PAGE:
Peter Rhodes on a TV drama, a pub's new name and turning summer into spring for the cameras
In a column for the Daily Telegraph a few days ago, Clive Aslet declared that it would be folly to build a replica of the burnt-and-bulldozed Crooked House pub near Dudley. He says any replacement should be “standing foursquare, equipped with a decent modern kitchen and broadband.” Now, call me a wet blanket but if the Crooked House's replacement is not crooked, what will it be called? The House? I can't see that working.
On a day trip to Leamington Spa, we found filming in progress for an ITVX drama Joan, due to be screened next year. It seemed the whole centre of Leamington had been cordoned off for the event. Hordes of bright young things in hi-viz jackets politely kept the gawping public at bay for what looked like the shooting of a really significant scene.
And yet it is typical of film-making that a day's hard work can end up as a split-second interlude or, just as likely, the digital equivalent of a snake of video tape on the cutting-room floor.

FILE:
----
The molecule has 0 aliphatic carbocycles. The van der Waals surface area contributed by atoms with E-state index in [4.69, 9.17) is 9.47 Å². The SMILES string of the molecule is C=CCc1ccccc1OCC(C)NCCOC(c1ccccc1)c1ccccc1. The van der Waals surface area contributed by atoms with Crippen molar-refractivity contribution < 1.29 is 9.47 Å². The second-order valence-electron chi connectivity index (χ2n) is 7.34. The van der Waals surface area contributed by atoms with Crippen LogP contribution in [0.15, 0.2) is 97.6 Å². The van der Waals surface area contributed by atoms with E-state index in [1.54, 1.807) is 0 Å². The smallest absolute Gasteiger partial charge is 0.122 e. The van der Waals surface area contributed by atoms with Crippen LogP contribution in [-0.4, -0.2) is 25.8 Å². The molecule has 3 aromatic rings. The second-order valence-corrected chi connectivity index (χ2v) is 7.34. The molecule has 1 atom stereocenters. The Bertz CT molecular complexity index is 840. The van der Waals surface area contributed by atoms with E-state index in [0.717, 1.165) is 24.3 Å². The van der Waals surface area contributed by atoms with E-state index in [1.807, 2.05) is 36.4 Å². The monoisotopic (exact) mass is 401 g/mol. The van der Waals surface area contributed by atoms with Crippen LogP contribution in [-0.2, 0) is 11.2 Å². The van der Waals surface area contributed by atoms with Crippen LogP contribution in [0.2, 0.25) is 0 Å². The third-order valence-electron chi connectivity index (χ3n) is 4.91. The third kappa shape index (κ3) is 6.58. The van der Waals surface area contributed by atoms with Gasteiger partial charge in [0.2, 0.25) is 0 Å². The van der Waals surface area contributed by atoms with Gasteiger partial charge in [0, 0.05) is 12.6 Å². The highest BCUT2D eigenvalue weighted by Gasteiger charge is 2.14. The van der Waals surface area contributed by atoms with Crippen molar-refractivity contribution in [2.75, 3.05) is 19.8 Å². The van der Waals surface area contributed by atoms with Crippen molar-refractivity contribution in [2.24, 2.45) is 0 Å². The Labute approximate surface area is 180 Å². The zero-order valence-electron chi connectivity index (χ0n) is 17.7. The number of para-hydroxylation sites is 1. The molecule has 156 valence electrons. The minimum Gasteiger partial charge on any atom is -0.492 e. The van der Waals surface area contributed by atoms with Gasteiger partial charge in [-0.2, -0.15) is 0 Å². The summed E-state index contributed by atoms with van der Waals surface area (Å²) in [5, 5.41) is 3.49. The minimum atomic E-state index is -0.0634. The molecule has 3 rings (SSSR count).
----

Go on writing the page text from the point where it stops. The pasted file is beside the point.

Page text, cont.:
I recall some years ago driving into the Yorkshire Dales village of Burnsall where a film crew was busy transforming the green into a cricket pitch. Thousands of plastic daffodils were being planted, turning a summer day into spring, and workmen were busy building a cricket pavilion. It took them all day. We decided this vast enterprise was probably for an episodes of All Creatures Great and Small but a few weeks later it popped up on telly. All that building, planting, digging, hammering and filming had gone into making a single 30-second advert for a bank.
Incidentally, a sticker on your car declaring “film crew at work” seems to have much the same effect on traffic wardens as that old favourite “doctor on call.”
In my recent item on research into so-called “portion distortion,” I failed to mention one of the snippets of advice offered by the diet gurus. It is to limit a portion of Pringles to no more than 13. Alternatively, as 13 is a most unlucky number, it might be worth sticking to your usual 50.